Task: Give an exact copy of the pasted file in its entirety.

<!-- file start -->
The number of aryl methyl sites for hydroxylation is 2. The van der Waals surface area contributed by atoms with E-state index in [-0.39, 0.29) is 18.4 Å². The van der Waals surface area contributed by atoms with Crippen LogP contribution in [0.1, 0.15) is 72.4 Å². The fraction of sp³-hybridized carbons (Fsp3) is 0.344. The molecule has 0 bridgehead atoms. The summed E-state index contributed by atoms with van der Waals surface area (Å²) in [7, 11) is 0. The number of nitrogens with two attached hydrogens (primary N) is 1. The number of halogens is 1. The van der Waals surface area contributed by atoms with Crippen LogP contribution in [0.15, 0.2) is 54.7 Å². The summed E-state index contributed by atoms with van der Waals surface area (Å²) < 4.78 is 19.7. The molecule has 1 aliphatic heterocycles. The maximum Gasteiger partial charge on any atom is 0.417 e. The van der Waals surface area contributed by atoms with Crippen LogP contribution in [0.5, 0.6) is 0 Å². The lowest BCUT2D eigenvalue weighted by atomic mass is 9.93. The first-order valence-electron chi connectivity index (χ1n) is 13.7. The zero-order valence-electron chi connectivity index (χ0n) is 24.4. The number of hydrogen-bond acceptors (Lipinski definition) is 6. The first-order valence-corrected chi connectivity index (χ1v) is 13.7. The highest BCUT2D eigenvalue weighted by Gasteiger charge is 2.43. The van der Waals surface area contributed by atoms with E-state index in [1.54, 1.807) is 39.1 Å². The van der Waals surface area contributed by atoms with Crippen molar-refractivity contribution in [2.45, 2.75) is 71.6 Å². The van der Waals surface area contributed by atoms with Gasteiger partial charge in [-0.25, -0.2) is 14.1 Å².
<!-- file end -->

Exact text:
The number of aryl methyl sites for hydroxylation is 2. The van der Waals surface area contributed by atoms with E-state index in [-0.39, 0.29) is 18.4 Å². The van der Waals surface area contributed by atoms with Crippen LogP contribution in [0.1, 0.15) is 72.4 Å². The fraction of sp³-hybridized carbons (Fsp3) is 0.344. The molecule has 0 bridgehead atoms. The summed E-state index contributed by atoms with van der Waals surface area (Å²) in [7, 11) is 0. The number of nitrogens with two attached hydrogens (primary N) is 1. The number of halogens is 1. The van der Waals surface area contributed by atoms with Crippen LogP contribution in [0.15, 0.2) is 54.7 Å². The summed E-state index contributed by atoms with van der Waals surface area (Å²) < 4.78 is 19.7. The molecule has 1 aliphatic heterocycles. The maximum Gasteiger partial charge on any atom is 0.417 e. The van der Waals surface area contributed by atoms with Crippen LogP contribution in [0.5, 0.6) is 0 Å². The lowest BCUT2D eigenvalue weighted by atomic mass is 9.93. The first-order valence-electron chi connectivity index (χ1n) is 13.7. The zero-order valence-electron chi connectivity index (χ0n) is 24.4. The number of hydrogen-bond acceptors (Lipinski definition) is 6. The first-order valence-corrected chi connectivity index (χ1v) is 13.7. The highest BCUT2D eigenvalue weighted by Gasteiger charge is 2.43. The van der Waals surface area contributed by atoms with E-state index in [1.54, 1.807) is 39.1 Å². The van der Waals surface area contributed by atoms with Crippen molar-refractivity contribution in [2.45, 2.75) is 71.6 Å². The van der Waals surface area contributed by atoms with Gasteiger partial charge in [-0.25, -0.2) is 14.1 Å².